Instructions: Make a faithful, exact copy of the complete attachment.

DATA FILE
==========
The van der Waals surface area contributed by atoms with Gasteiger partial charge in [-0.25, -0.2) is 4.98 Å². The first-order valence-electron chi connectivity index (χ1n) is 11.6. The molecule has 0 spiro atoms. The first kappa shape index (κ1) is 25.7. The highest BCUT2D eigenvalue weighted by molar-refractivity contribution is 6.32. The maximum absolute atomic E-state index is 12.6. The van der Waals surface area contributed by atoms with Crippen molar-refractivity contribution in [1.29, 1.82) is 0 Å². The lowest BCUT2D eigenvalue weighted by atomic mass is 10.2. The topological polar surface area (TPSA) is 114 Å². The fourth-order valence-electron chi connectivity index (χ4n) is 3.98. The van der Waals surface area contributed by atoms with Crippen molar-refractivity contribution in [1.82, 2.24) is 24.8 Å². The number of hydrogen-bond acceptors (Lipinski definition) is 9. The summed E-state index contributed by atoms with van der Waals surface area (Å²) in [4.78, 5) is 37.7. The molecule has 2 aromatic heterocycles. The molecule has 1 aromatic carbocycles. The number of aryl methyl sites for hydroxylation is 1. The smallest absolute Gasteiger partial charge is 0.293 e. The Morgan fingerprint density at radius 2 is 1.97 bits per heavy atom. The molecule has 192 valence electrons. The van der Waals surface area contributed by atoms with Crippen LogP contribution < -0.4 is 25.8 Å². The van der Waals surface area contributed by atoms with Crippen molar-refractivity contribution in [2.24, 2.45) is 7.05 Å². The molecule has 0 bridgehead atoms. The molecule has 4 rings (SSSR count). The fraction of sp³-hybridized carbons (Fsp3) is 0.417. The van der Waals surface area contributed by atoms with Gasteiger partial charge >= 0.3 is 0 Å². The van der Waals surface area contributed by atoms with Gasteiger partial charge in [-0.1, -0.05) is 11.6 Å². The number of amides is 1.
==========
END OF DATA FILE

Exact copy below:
The van der Waals surface area contributed by atoms with Gasteiger partial charge in [-0.25, -0.2) is 4.98 Å². The first-order valence-electron chi connectivity index (χ1n) is 11.6. The molecule has 0 spiro atoms. The first kappa shape index (κ1) is 25.7. The highest BCUT2D eigenvalue weighted by molar-refractivity contribution is 6.32. The maximum absolute atomic E-state index is 12.6. The van der Waals surface area contributed by atoms with Crippen molar-refractivity contribution in [1.29, 1.82) is 0 Å². The lowest BCUT2D eigenvalue weighted by atomic mass is 10.2. The topological polar surface area (TPSA) is 114 Å². The fourth-order valence-electron chi connectivity index (χ4n) is 3.98. The van der Waals surface area contributed by atoms with Crippen molar-refractivity contribution in [1.82, 2.24) is 24.8 Å². The number of hydrogen-bond acceptors (Lipinski definition) is 9. The summed E-state index contributed by atoms with van der Waals surface area (Å²) in [4.78, 5) is 37.7. The molecule has 2 aromatic heterocycles. The molecule has 1 aromatic carbocycles. The number of aryl methyl sites for hydroxylation is 1. The smallest absolute Gasteiger partial charge is 0.293 e. The Morgan fingerprint density at radius 2 is 1.97 bits per heavy atom. The molecule has 192 valence electrons. The van der Waals surface area contributed by atoms with Crippen LogP contribution < -0.4 is 25.8 Å². The van der Waals surface area contributed by atoms with Crippen molar-refractivity contribution in [2.24, 2.45) is 7.05 Å². The molecule has 0 bridgehead atoms. The molecule has 4 rings (SSSR count). The fraction of sp³-hybridized carbons (Fsp3) is 0.417. The van der Waals surface area contributed by atoms with Gasteiger partial charge >= 0.3 is 0 Å². The van der Waals surface area contributed by atoms with Gasteiger partial charge in [-0.1, -0.05) is 11.6 Å². The number of amides is 1.